What the Bot Just Happened? Scare Tactic Sales
If your business has any ties to the digital world, and by seeing this article the answer is “yes,” then you’ve been targeted by Bots that rely on scare tactics to generate sales. Does the following sound familiar:
Email: I visited your site recently, which by the way looks amazing, and found several performance issues causing poor rankings on the search engines…
Phone Call: I’m a Google representative and your business listing is about to be deleted…
These and thousands of similar warnings are not real. Rather, they are created by software Bots or pre-recorded call center promotions to scare you into business. No one visited your website and took the time to identify its problems. And no, Google isn’t calling you.
“Be smarter than the scammers!”
Scare tactics are a malicious way that low-quality (scam businesses) use to generate sales. Based on emotion, you immediately get angry at your current provider, and hire the true villain to fix the problems that don’t really exist.
A favorite tool for the scare-tactic seller it to provide technical details like “Your website is not W3C Compliant” or something vague like “You do not have enough inbound links.” These and other messages like them mean nothing. After all, Google.com is not W3C compliant and no website ever created actually has enough inbound links. As if there is some number of links that translates to “enough.”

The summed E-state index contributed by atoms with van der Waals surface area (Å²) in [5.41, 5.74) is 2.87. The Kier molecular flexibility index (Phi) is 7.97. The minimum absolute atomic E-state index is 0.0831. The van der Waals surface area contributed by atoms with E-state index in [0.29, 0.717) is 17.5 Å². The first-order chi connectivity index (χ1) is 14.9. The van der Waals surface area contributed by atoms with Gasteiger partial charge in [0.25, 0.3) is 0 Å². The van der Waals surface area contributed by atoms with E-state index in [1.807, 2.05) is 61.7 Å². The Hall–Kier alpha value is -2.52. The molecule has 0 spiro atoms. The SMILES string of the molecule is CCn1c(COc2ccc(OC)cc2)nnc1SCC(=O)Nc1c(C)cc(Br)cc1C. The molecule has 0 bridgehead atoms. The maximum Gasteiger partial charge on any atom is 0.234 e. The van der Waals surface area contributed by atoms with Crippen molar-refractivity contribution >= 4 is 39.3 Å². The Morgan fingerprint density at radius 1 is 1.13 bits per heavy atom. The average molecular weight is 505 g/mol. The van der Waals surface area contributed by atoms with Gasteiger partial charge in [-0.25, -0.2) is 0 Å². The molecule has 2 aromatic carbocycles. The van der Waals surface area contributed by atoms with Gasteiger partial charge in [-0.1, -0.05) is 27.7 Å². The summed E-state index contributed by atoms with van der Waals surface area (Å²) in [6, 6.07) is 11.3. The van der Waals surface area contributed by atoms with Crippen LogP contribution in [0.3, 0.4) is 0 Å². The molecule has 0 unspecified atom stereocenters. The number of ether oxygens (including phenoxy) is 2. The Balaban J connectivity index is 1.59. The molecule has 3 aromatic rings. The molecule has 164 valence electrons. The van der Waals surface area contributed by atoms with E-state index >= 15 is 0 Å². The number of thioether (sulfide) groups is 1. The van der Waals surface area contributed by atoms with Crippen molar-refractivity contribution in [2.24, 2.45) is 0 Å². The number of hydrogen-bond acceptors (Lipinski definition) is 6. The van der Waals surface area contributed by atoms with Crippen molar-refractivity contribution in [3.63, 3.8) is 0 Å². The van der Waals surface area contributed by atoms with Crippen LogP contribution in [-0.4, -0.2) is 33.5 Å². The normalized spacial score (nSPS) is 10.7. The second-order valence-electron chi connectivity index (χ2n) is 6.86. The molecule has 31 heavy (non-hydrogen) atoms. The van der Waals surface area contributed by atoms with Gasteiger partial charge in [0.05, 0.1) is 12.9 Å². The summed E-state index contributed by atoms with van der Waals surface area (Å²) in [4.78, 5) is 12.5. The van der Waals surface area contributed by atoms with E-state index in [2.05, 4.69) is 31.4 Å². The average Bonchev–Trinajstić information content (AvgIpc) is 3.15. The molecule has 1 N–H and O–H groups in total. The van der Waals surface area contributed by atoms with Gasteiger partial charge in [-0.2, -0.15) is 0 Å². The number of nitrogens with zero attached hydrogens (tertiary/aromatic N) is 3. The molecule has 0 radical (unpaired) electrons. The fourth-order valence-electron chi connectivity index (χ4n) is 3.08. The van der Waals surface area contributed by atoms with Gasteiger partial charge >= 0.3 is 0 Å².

“No one visited your website and took the time to identify its problems. And no, Google isn’t calling you.”
The truth is that most all evaluation software is going to tell you that something is broken. That type of software is designed to make your website look bad, because no one ever generate a sale by saying “you’re website receives an A+ in every category, but that’s no reason to not sign-up.” What is really happening is that millions of scare-tactic emails and phone calls are going out to business owners, and thousands will take the bait. For example, a very popular SEO check website ranks Google.com a score of 0/100. Google racks-up 5 critical errors and 7 warnings. For perhaps a fairer test, I found the #1 ranked website for a highly competitive, national ranking “credit card processing.” The #1 ranked website pulled a 53/100 score, had 3 critical errors and 16 warnings. 53/100 sounds like a solid “F,” but here we have the #1 ranked website on the planet for a massively competitive search phrase. These tests are designed to make your website look bad, because that is how they sell.
Be smarter than the scammers! You don’t have to be technically savvy to know when you’re being scammed. If you suspect a problem, see if you have a friend who can check things out for you, or hire a consultant for a quick check for problems. Simpler still, is your website ranking well for the keywords you want? If not, you probably need help. Rankings after all are the bottom line. Bad rankings – get help. Good rankings – keep up the good work. Most importantly, don’t have a knee-jerk reaction over a scare-tactic email from a complete stranger. Cooler heads prevail.